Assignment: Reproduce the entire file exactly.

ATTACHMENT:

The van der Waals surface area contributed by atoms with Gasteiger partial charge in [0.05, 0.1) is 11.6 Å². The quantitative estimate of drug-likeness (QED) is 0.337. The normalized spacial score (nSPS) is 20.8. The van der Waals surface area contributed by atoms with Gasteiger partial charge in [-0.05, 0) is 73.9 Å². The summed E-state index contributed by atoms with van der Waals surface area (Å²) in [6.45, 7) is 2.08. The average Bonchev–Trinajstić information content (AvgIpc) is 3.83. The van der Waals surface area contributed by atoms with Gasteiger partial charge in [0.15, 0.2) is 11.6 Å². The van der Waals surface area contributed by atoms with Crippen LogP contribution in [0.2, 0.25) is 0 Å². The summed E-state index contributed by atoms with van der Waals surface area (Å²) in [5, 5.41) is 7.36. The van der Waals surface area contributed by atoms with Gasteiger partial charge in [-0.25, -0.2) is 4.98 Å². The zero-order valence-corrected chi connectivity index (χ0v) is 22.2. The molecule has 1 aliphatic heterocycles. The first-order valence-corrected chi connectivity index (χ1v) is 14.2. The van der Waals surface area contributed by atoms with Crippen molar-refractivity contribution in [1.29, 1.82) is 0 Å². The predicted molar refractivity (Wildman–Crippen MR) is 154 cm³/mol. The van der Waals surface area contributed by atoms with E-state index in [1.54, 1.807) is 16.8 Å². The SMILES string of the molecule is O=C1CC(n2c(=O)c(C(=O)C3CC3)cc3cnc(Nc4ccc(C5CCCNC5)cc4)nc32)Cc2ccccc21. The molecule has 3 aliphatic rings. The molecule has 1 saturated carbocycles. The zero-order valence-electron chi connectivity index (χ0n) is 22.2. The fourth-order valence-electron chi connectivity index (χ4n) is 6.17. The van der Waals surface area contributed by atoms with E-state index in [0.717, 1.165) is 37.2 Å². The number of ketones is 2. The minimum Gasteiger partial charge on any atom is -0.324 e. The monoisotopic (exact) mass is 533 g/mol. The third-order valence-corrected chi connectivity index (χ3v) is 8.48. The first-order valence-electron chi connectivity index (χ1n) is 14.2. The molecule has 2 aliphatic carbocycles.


The van der Waals surface area contributed by atoms with Gasteiger partial charge in [0.05, 0.1) is 11.6 Å². The quantitative estimate of drug-likeness (QED) is 0.337. The normalized spacial score (nSPS) is 20.8. The van der Waals surface area contributed by atoms with Gasteiger partial charge in [-0.05, 0) is 73.9 Å². The summed E-state index contributed by atoms with van der Waals surface area (Å²) in [6.45, 7) is 2.08. The average Bonchev–Trinajstić information content (AvgIpc) is 3.83. The van der Waals surface area contributed by atoms with Gasteiger partial charge in [0.15, 0.2) is 11.6 Å². The van der Waals surface area contributed by atoms with Crippen LogP contribution in [0.2, 0.25) is 0 Å². The summed E-state index contributed by atoms with van der Waals surface area (Å²) in [5, 5.41) is 7.36. The van der Waals surface area contributed by atoms with Gasteiger partial charge in [-0.25, -0.2) is 4.98 Å². The zero-order valence-corrected chi connectivity index (χ0v) is 22.2. The molecule has 1 aliphatic heterocycles. The first-order valence-corrected chi connectivity index (χ1v) is 14.2. The van der Waals surface area contributed by atoms with Crippen molar-refractivity contribution in [1.29, 1.82) is 0 Å². The predicted molar refractivity (Wildman–Crippen MR) is 154 cm³/mol. The van der Waals surface area contributed by atoms with E-state index in [1.54, 1.807) is 16.8 Å². The SMILES string of the molecule is O=C1CC(n2c(=O)c(C(=O)C3CC3)cc3cnc(Nc4ccc(C5CCCNC5)cc4)nc32)Cc2ccccc21. The molecule has 3 aliphatic rings. The molecule has 1 saturated carbocycles. The zero-order valence-electron chi connectivity index (χ0n) is 22.2. The fourth-order valence-electron chi connectivity index (χ4n) is 6.17. The van der Waals surface area contributed by atoms with E-state index in [0.717, 1.165) is 37.2 Å². The number of ketones is 2. The minimum Gasteiger partial charge on any atom is -0.324 e. The monoisotopic (exact) mass is 533 g/mol. The third-order valence-corrected chi connectivity index (χ3v) is 8.48. The first-order valence-electron chi connectivity index (χ1n) is 14.2. The molecule has 2 aliphatic carbocycles.